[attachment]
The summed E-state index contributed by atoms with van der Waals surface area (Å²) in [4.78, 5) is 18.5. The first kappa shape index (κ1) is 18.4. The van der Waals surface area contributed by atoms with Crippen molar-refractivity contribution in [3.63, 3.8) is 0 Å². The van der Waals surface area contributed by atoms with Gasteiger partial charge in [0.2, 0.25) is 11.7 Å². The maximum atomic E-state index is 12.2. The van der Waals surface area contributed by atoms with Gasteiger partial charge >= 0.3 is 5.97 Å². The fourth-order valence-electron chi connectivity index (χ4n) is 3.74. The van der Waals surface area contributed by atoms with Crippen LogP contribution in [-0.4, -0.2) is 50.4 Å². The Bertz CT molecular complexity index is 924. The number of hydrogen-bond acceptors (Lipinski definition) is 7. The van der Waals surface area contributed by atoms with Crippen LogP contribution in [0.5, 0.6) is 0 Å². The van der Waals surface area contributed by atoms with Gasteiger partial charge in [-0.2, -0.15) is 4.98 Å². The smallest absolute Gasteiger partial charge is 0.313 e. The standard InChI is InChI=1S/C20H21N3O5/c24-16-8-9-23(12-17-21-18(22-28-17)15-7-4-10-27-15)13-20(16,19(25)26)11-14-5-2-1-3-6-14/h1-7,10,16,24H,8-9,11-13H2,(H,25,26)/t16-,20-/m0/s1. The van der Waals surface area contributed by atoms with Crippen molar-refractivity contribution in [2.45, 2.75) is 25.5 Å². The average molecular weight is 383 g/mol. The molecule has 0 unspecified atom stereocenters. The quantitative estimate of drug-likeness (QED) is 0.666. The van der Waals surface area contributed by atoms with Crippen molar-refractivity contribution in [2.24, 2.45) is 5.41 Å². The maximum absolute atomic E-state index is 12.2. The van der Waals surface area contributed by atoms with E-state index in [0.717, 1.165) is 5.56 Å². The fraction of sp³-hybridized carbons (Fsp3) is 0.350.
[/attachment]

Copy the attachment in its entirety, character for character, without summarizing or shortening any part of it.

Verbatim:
The summed E-state index contributed by atoms with van der Waals surface area (Å²) in [4.78, 5) is 18.5. The first kappa shape index (κ1) is 18.4. The van der Waals surface area contributed by atoms with Crippen molar-refractivity contribution in [3.63, 3.8) is 0 Å². The van der Waals surface area contributed by atoms with Gasteiger partial charge in [0.2, 0.25) is 11.7 Å². The maximum atomic E-state index is 12.2. The van der Waals surface area contributed by atoms with Gasteiger partial charge >= 0.3 is 5.97 Å². The fourth-order valence-electron chi connectivity index (χ4n) is 3.74. The van der Waals surface area contributed by atoms with Crippen LogP contribution in [-0.4, -0.2) is 50.4 Å². The Bertz CT molecular complexity index is 924. The number of hydrogen-bond acceptors (Lipinski definition) is 7. The van der Waals surface area contributed by atoms with Crippen LogP contribution in [0.5, 0.6) is 0 Å². The van der Waals surface area contributed by atoms with Gasteiger partial charge in [-0.2, -0.15) is 4.98 Å². The smallest absolute Gasteiger partial charge is 0.313 e. The standard InChI is InChI=1S/C20H21N3O5/c24-16-8-9-23(12-17-21-18(22-28-17)15-7-4-10-27-15)13-20(16,19(25)26)11-14-5-2-1-3-6-14/h1-7,10,16,24H,8-9,11-13H2,(H,25,26)/t16-,20-/m0/s1. The van der Waals surface area contributed by atoms with Crippen molar-refractivity contribution in [2.45, 2.75) is 25.5 Å². The average molecular weight is 383 g/mol. The molecule has 0 unspecified atom stereocenters. The quantitative estimate of drug-likeness (QED) is 0.666. The van der Waals surface area contributed by atoms with Crippen molar-refractivity contribution in [2.24, 2.45) is 5.41 Å². The maximum absolute atomic E-state index is 12.2. The van der Waals surface area contributed by atoms with E-state index in [0.717, 1.165) is 5.56 Å². The fraction of sp³-hybridized carbons (Fsp3) is 0.350.